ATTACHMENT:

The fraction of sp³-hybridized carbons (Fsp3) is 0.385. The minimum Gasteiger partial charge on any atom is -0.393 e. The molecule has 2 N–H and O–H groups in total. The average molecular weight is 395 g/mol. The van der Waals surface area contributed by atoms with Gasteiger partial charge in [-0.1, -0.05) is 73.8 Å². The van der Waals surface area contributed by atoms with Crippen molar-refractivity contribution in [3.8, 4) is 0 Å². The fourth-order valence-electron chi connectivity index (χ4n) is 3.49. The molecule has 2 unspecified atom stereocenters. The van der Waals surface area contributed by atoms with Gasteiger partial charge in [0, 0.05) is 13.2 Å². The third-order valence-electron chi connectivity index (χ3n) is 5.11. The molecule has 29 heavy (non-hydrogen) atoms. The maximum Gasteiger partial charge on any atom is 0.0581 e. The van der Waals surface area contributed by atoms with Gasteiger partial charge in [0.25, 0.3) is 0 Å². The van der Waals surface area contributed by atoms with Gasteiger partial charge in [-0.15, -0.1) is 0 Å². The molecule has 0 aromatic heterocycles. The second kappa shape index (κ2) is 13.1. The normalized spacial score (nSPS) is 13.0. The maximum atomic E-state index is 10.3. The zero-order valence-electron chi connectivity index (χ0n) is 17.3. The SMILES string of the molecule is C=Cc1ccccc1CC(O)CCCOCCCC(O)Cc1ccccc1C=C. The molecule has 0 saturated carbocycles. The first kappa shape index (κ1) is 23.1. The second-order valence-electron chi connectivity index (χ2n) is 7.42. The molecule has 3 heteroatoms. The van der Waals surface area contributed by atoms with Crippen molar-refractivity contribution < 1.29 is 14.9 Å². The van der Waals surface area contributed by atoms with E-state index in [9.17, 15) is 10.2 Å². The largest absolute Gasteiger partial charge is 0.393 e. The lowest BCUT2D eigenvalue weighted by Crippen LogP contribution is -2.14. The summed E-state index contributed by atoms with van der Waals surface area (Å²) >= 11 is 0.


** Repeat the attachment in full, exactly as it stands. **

The fraction of sp³-hybridized carbons (Fsp3) is 0.385. The minimum Gasteiger partial charge on any atom is -0.393 e. The molecule has 2 N–H and O–H groups in total. The average molecular weight is 395 g/mol. The van der Waals surface area contributed by atoms with Gasteiger partial charge in [-0.1, -0.05) is 73.8 Å². The van der Waals surface area contributed by atoms with Crippen molar-refractivity contribution in [3.8, 4) is 0 Å². The fourth-order valence-electron chi connectivity index (χ4n) is 3.49. The molecule has 2 unspecified atom stereocenters. The van der Waals surface area contributed by atoms with Gasteiger partial charge in [0, 0.05) is 13.2 Å². The third-order valence-electron chi connectivity index (χ3n) is 5.11. The molecule has 29 heavy (non-hydrogen) atoms. The maximum Gasteiger partial charge on any atom is 0.0581 e. The van der Waals surface area contributed by atoms with Gasteiger partial charge in [0.25, 0.3) is 0 Å². The van der Waals surface area contributed by atoms with Gasteiger partial charge in [-0.15, -0.1) is 0 Å². The molecule has 0 aromatic heterocycles. The second kappa shape index (κ2) is 13.1. The normalized spacial score (nSPS) is 13.0. The maximum atomic E-state index is 10.3. The zero-order valence-electron chi connectivity index (χ0n) is 17.3. The SMILES string of the molecule is C=Cc1ccccc1CC(O)CCCOCCCC(O)Cc1ccccc1C=C. The molecule has 0 saturated carbocycles. The first kappa shape index (κ1) is 23.1. The second-order valence-electron chi connectivity index (χ2n) is 7.42. The molecule has 3 heteroatoms. The van der Waals surface area contributed by atoms with Crippen molar-refractivity contribution < 1.29 is 14.9 Å². The van der Waals surface area contributed by atoms with E-state index in [9.17, 15) is 10.2 Å². The largest absolute Gasteiger partial charge is 0.393 e. The lowest BCUT2D eigenvalue weighted by Crippen LogP contribution is -2.14. The summed E-state index contributed by atoms with van der Waals surface area (Å²) >= 11 is 0.